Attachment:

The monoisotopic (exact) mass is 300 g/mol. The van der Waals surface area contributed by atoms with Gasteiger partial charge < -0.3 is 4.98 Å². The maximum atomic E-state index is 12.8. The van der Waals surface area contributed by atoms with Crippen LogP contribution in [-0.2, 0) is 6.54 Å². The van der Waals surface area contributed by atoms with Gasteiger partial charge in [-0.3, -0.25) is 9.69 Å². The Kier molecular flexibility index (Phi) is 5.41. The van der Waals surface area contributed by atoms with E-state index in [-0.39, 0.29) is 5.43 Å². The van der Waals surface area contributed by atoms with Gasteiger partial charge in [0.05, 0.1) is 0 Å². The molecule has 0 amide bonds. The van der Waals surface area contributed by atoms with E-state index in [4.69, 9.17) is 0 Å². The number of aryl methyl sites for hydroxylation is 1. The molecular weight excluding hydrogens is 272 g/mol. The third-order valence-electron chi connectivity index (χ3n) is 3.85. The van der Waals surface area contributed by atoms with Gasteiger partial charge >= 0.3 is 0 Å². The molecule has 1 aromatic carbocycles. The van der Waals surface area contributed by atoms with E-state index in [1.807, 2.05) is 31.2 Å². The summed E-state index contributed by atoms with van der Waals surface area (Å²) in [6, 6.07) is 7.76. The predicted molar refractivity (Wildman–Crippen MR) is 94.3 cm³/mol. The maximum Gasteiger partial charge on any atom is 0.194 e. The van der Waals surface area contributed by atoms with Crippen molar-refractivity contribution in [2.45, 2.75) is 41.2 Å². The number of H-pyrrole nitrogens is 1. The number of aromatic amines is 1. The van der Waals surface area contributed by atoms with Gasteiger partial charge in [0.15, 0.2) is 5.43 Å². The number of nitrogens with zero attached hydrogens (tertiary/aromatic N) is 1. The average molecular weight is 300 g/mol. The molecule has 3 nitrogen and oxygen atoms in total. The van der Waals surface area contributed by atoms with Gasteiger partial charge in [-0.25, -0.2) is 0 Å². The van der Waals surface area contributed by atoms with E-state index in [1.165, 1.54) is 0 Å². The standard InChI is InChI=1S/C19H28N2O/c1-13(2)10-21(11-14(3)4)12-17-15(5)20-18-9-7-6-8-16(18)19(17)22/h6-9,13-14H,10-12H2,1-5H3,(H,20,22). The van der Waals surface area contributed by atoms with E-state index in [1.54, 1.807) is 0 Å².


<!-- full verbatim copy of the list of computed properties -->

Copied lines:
The monoisotopic (exact) mass is 300 g/mol. The van der Waals surface area contributed by atoms with Gasteiger partial charge < -0.3 is 4.98 Å². The maximum atomic E-state index is 12.8. The van der Waals surface area contributed by atoms with Crippen LogP contribution in [-0.2, 0) is 6.54 Å². The van der Waals surface area contributed by atoms with Gasteiger partial charge in [-0.3, -0.25) is 9.69 Å². The Kier molecular flexibility index (Phi) is 5.41. The van der Waals surface area contributed by atoms with E-state index in [-0.39, 0.29) is 5.43 Å². The van der Waals surface area contributed by atoms with Gasteiger partial charge in [0.05, 0.1) is 0 Å². The molecule has 0 amide bonds. The van der Waals surface area contributed by atoms with E-state index in [4.69, 9.17) is 0 Å². The number of aryl methyl sites for hydroxylation is 1. The molecular weight excluding hydrogens is 272 g/mol. The third-order valence-electron chi connectivity index (χ3n) is 3.85. The van der Waals surface area contributed by atoms with Gasteiger partial charge >= 0.3 is 0 Å². The molecule has 1 aromatic carbocycles. The van der Waals surface area contributed by atoms with E-state index in [1.807, 2.05) is 31.2 Å². The summed E-state index contributed by atoms with van der Waals surface area (Å²) in [6, 6.07) is 7.76. The predicted molar refractivity (Wildman–Crippen MR) is 94.3 cm³/mol. The maximum Gasteiger partial charge on any atom is 0.194 e. The van der Waals surface area contributed by atoms with Crippen molar-refractivity contribution in [2.45, 2.75) is 41.2 Å². The number of H-pyrrole nitrogens is 1. The number of aromatic amines is 1. The van der Waals surface area contributed by atoms with Gasteiger partial charge in [0.15, 0.2) is 5.43 Å². The number of nitrogens with zero attached hydrogens (tertiary/aromatic N) is 1. The average molecular weight is 300 g/mol. The molecule has 3 nitrogen and oxygen atoms in total. The van der Waals surface area contributed by atoms with Gasteiger partial charge in [-0.25, -0.2) is 0 Å². The van der Waals surface area contributed by atoms with E-state index in [1.165, 1.54) is 0 Å². The standard InChI is InChI=1S/C19H28N2O/c1-13(2)10-21(11-14(3)4)12-17-15(5)20-18-9-7-6-8-16(18)19(17)22/h6-9,13-14H,10-12H2,1-5H3,(H,20,22). The van der Waals surface area contributed by atoms with E-state index in [1.54, 1.807) is 0 Å².